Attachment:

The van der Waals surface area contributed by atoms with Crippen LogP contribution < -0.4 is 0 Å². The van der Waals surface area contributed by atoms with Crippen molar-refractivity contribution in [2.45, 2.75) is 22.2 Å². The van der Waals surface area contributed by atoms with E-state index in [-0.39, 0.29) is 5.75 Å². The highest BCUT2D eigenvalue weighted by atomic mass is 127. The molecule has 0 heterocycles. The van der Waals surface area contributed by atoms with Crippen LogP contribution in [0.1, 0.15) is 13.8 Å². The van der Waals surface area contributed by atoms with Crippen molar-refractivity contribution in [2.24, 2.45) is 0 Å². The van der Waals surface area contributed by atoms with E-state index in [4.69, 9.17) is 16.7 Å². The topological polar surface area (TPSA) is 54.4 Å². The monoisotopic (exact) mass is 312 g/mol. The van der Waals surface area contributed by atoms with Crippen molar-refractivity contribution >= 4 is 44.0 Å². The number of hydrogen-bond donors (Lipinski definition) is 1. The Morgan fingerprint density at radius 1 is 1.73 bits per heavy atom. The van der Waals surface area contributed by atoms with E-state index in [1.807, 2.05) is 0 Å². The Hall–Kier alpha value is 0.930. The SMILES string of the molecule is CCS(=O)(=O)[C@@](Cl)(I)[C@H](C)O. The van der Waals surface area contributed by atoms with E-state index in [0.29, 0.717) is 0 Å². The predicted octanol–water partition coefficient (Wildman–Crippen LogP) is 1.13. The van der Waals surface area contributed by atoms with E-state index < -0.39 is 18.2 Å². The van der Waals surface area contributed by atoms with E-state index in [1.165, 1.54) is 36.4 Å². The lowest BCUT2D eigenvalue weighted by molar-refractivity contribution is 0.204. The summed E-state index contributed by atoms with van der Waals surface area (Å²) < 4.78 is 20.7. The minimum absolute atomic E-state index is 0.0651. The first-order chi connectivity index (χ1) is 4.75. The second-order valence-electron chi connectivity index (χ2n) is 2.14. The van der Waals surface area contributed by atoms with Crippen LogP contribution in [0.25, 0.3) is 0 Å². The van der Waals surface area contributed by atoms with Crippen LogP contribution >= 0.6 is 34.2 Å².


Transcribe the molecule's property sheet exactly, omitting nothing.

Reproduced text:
The van der Waals surface area contributed by atoms with Crippen LogP contribution < -0.4 is 0 Å². The van der Waals surface area contributed by atoms with Crippen molar-refractivity contribution in [2.45, 2.75) is 22.2 Å². The van der Waals surface area contributed by atoms with E-state index in [-0.39, 0.29) is 5.75 Å². The highest BCUT2D eigenvalue weighted by atomic mass is 127. The molecule has 0 heterocycles. The van der Waals surface area contributed by atoms with Crippen LogP contribution in [0.1, 0.15) is 13.8 Å². The van der Waals surface area contributed by atoms with Crippen molar-refractivity contribution in [2.24, 2.45) is 0 Å². The van der Waals surface area contributed by atoms with E-state index in [4.69, 9.17) is 16.7 Å². The topological polar surface area (TPSA) is 54.4 Å². The monoisotopic (exact) mass is 312 g/mol. The van der Waals surface area contributed by atoms with Crippen molar-refractivity contribution >= 4 is 44.0 Å². The number of hydrogen-bond donors (Lipinski definition) is 1. The Morgan fingerprint density at radius 1 is 1.73 bits per heavy atom. The van der Waals surface area contributed by atoms with E-state index in [1.807, 2.05) is 0 Å². The Hall–Kier alpha value is 0.930. The SMILES string of the molecule is CCS(=O)(=O)[C@@](Cl)(I)[C@H](C)O. The van der Waals surface area contributed by atoms with E-state index in [0.29, 0.717) is 0 Å². The predicted octanol–water partition coefficient (Wildman–Crippen LogP) is 1.13. The van der Waals surface area contributed by atoms with E-state index < -0.39 is 18.2 Å². The van der Waals surface area contributed by atoms with E-state index in [1.165, 1.54) is 36.4 Å². The lowest BCUT2D eigenvalue weighted by molar-refractivity contribution is 0.204. The summed E-state index contributed by atoms with van der Waals surface area (Å²) < 4.78 is 20.7. The minimum absolute atomic E-state index is 0.0651. The first-order chi connectivity index (χ1) is 4.75. The second-order valence-electron chi connectivity index (χ2n) is 2.14. The van der Waals surface area contributed by atoms with Crippen LogP contribution in [0.25, 0.3) is 0 Å². The van der Waals surface area contributed by atoms with Crippen LogP contribution >= 0.6 is 34.2 Å².